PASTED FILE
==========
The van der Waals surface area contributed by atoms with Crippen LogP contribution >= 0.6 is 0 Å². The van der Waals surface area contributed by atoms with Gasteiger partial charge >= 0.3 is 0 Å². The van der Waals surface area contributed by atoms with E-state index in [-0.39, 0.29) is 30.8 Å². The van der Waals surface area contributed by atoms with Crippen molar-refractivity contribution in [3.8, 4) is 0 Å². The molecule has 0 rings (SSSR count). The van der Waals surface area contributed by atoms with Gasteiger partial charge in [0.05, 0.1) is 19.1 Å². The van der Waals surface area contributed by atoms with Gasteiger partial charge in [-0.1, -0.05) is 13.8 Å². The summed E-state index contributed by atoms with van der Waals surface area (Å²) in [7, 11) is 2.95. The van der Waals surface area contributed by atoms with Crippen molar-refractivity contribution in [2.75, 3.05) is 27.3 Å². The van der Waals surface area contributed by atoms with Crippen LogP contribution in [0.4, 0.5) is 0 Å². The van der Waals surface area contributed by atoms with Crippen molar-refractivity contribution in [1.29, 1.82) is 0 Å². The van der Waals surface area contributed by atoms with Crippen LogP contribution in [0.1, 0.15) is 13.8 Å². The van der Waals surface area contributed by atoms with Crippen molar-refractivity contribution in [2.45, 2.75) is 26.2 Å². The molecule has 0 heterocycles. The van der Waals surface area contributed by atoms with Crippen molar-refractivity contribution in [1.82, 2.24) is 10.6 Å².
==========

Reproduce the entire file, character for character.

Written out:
The van der Waals surface area contributed by atoms with Crippen LogP contribution >= 0.6 is 0 Å². The van der Waals surface area contributed by atoms with Gasteiger partial charge >= 0.3 is 0 Å². The van der Waals surface area contributed by atoms with E-state index in [-0.39, 0.29) is 30.8 Å². The van der Waals surface area contributed by atoms with Crippen molar-refractivity contribution in [3.8, 4) is 0 Å². The molecule has 0 rings (SSSR count). The van der Waals surface area contributed by atoms with Gasteiger partial charge in [0.05, 0.1) is 19.1 Å². The van der Waals surface area contributed by atoms with Gasteiger partial charge in [-0.1, -0.05) is 13.8 Å². The summed E-state index contributed by atoms with van der Waals surface area (Å²) in [7, 11) is 2.95. The van der Waals surface area contributed by atoms with Crippen molar-refractivity contribution in [2.75, 3.05) is 27.3 Å². The van der Waals surface area contributed by atoms with Crippen LogP contribution in [0.4, 0.5) is 0 Å². The van der Waals surface area contributed by atoms with Crippen molar-refractivity contribution in [1.29, 1.82) is 0 Å². The van der Waals surface area contributed by atoms with Crippen LogP contribution in [0.1, 0.15) is 13.8 Å². The van der Waals surface area contributed by atoms with Crippen molar-refractivity contribution in [2.45, 2.75) is 26.2 Å². The molecule has 0 heterocycles. The van der Waals surface area contributed by atoms with Crippen molar-refractivity contribution in [1.82, 2.24) is 10.6 Å².